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Re: [glosalist] Too much plainness

Robin Gaskell (Robin Gaskell <drought-breaker@...>) on February 24, 2004

Saluta Holo-pe,

At 11:24 PM 2/22/04 +0100, Igor grafo:

Saluta a Laslo,

If I am right, your suggestion is to use the possessive pronouns by adding a letter, for example “a” to the personal pronouns (mi-a, tu-a, and so on) and to mark the parts of speech by similar letters at the end of the word. Of course, you can do it if you want. But then appears a question: why not add some special suffixes denoting tenses to the verbs and eliminate the particles “pa”, “fu” or “sio”? Why not make some further changes? The question is what for. There are lots of very good IALs that function this way - Esperanto, Ido, Volapuk, Interlingua etc. Why change Glosa if you can use another IAL with a better result? I am an Esperanto speaker and consider it an excellent language. I do not need to change Glosa to make it another Esperanto, because Esperanto which already exists is sufficient. I think that if you start changing Glosa, it will not be Glosa anymore. Besides, there is always a question, how far one can reform a language not being the author herself/himself. If Glosa changes some aspects officially, the Glosa speakers will use the new Glosa and I will have nothing against it. Let’s ask the other Glosa speakers ;) *** I agree with Igor’s comments. The “-a” for possessives is a possibility: in writing it would be distinctive, in having the hyphon; in speech it should stand out. However the assumed possessive with no mark seems to work, but I am a little unsatisfied with it.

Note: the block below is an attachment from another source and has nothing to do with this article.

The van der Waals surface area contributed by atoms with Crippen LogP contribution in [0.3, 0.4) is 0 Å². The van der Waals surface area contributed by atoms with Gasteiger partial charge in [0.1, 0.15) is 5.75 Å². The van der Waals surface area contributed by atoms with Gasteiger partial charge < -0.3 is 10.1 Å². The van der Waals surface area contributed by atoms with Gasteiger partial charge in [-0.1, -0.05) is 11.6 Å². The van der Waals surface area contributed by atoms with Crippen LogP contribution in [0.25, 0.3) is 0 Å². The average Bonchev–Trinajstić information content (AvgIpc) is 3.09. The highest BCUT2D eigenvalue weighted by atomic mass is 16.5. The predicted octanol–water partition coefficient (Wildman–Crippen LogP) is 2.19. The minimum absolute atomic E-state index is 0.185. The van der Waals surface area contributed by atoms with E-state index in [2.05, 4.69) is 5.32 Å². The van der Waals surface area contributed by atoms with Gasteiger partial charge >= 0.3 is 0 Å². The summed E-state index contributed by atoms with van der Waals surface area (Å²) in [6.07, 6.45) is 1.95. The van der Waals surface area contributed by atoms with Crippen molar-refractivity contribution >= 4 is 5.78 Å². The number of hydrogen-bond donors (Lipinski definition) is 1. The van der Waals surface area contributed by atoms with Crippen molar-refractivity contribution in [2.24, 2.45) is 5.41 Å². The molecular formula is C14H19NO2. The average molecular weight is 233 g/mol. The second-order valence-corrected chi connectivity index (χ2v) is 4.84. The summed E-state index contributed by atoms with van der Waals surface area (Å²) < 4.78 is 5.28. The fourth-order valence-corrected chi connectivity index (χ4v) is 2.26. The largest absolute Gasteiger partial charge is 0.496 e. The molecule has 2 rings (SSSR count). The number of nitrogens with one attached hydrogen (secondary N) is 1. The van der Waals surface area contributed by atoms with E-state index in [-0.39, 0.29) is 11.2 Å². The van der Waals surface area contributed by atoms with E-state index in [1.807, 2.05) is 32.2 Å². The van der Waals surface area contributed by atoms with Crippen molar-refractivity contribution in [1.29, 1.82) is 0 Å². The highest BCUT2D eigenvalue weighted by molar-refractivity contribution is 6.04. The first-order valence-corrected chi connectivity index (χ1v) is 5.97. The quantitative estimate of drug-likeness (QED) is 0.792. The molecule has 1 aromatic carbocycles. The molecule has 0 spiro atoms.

You have shown the following example: (I don’t know how to say “car” and “telephone”): /Mi “car” “telephone” domi./ => “My car phones to the home.” [It is an intelligent, computerised car!] or “I am driving while I am making a call to the home.” or “I am phoning to the home during my driving.” - In many languages the verb “to car” functions, and it does mean “to drive”. That’s not a sleng! There are plenty of nouns that functions in the same manner in several languages.

These four words in a sentence are not Glosa, because you still need some necessary particles. “Mi vagona telefono a domi” would indeed mean: “My car is telephoning home”. However if you want to say: “I am driving while I am making call home” you can say “Mi du vagona…”, where “du” clearly indicates that “vagona” becomes a verb. And finally, if you want to form an active participle, you must not forget about the particle “tem” - “Mi du vagona tem telefono a domi”. “Tem” added to a word makes it a participle. If you want to say: “I am telephoning home during my driving”, you say: “Mi du telefono a domi tem du vagona”. Although Glosa has polifunctional words, you must not forget about the use of the particles, which are necessary.

*** Yes, I’d say that Igor has the feel for Glosa.



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Re: [glosalist] Too much plainness - Committee on language planning, FIAS. Coordination: Vergara & Hardy, PhDs.